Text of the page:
One of my favorite things about prescribed fire is that it consistently proves to be a depolarizing space—a venue for different kinds of people (often otherwise at odds politically or socially) to realize and further their shared values. But even outside the prescribed fire realm, we in the fire community have opportunities to better hear and understand the communities with whom we work. As we try to make fire adaptation more resonant and widespread, we must remember that “Getting more people on board will not just be about them getting ‘enlightened’ to our way of thinking; it will involve them determining how the problems are framed and approached in the first place” (Katherine Hayhoe 2018—as cited on p. 100). Along these lines, Sarah urges us to meet people where they are, focus on issues at a local scale, reframe the issues in resonant ways, and build our skills in fostering justice and approaching others with compassion. I think local fire management models have the power to do just that—it’s one of the things that drives me in my work on prescribed burn associations. Think global, act local—right?

In Chapter 6, Sarah takes on one of my biggest pet peeves: the use of guilt as a tool to change behavior. There is a lot of interesting psychology around guilt, but the most important thing to know is that “behavioral adaptations based on unpleasant feelings, like guilt and self-loathing, are not sustainable” (p. 116). Making people feel bad for building in the WUI, for example, or for not managing their fuels the way you would—probably a poor strategy. Rather, Sarah urges us to move beyond guilt, and even beyond hope, and to be driven instead by desire. “What’s better than hope? Empowerment to work toward a way of being for which you yearn.”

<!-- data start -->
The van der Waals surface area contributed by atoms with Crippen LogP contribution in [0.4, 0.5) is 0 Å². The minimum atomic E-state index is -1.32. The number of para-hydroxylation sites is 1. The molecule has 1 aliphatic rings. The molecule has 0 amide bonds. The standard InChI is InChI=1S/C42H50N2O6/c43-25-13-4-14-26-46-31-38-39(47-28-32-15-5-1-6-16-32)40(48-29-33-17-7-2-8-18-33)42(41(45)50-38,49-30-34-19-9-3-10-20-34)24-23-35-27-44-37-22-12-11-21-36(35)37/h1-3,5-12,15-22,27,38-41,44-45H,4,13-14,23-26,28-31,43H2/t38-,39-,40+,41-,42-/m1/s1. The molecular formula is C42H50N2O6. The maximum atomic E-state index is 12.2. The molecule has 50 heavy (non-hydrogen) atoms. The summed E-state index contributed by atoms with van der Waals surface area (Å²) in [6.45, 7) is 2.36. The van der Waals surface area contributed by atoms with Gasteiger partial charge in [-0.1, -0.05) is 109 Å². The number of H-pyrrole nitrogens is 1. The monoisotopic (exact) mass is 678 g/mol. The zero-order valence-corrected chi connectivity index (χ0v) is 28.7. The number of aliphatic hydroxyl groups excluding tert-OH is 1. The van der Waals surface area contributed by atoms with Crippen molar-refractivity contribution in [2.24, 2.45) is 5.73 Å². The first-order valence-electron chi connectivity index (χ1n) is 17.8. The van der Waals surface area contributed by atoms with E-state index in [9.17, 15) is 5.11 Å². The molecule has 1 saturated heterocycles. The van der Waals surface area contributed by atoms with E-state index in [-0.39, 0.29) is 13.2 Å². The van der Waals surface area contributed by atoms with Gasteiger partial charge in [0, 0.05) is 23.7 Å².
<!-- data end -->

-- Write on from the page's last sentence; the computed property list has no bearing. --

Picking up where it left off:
Before I became friends with Sarah, I didn’t know that pleasure and desire are actually fields of academic study. And this isn’t just about physical sensation. Desire, as she writes, “is an essential affect for building resilience,” because “desire entails the anticipation of pleasure, whereas most climate narratives invoke threats and risks” (p. 123). These fear-based narratives are common in fire, too.

So how can we leverage pleasure in fire? Everyone who’s been on a burn knows the thrill of fire—the exhausted exhilaration you feel after a good day of burning, the red cheeks and chapped lips and simple joy of cold water, the warmth of having reintroduced the land to its age-old friend. Prescribed fire is hard work, but it’s also pure pleasure. (Recall I wrote a blog last year called “Indulging in Fire.”) And when we visualize the future outcomes of our work, we’re not just picturing the avoided mega-fires of the future; rather, we’re yearning for open woodlands and forests, hungry for carpets of wildflowers, eager to work in places where fire-resilient landscapes are a physical reflection of our communities and economies. These are the core tenets of our work in the FAC Net, FLN, IPBN, and TREX.[1] We desire fire adaptation—we yearn for connection with people and place—and that makes us resilient.

BAKERs GLOBE MALLOW_theforestprimeval

Baker’s Globe Mallow, Lassen National Forest. This mallow is a fire-responder, germinating en masse after a wildfire. Photo credit: @theforestprimeval/Flickr

*             *             *             *

It’s now April 27, and I am wrapping up yet another Long Monday. But a few things have changed since my 2-mile drive home the other night. My car now has a full tank of gas, I have a new song on repeat, and it’s 8 pm and my son is howling like a coyote pup. And I’m realizing that my yearning for normalcy might not be so bad. Some anticipation of pleasure—some added desire for our work, for our friends, for our projects and our partners—might in some ways make us rather than break us. Thank you, Sarah Ray, for guiding us here.

Additional Resources:

If you’re interested in buying A Field Guide to Climate Anxiety: How to Keep Your Cool on a Warming Planet, consider buying it from Sarah’s local bookstore, Northtown Books in Arcata, CA. Sarah will donate all the proceeds of their sales to the store.

To watch Katharine Hayhoe’s TEDtalk, “The most important thing you can do to fight climate change: talk about it.” from TEDWomen 2018, visit


[1] Fire Adapted Communities Learning Network, Fire Learning Network, Indigenous Peoples’ Burning Network, and Prescribed Fire Training Exchanges.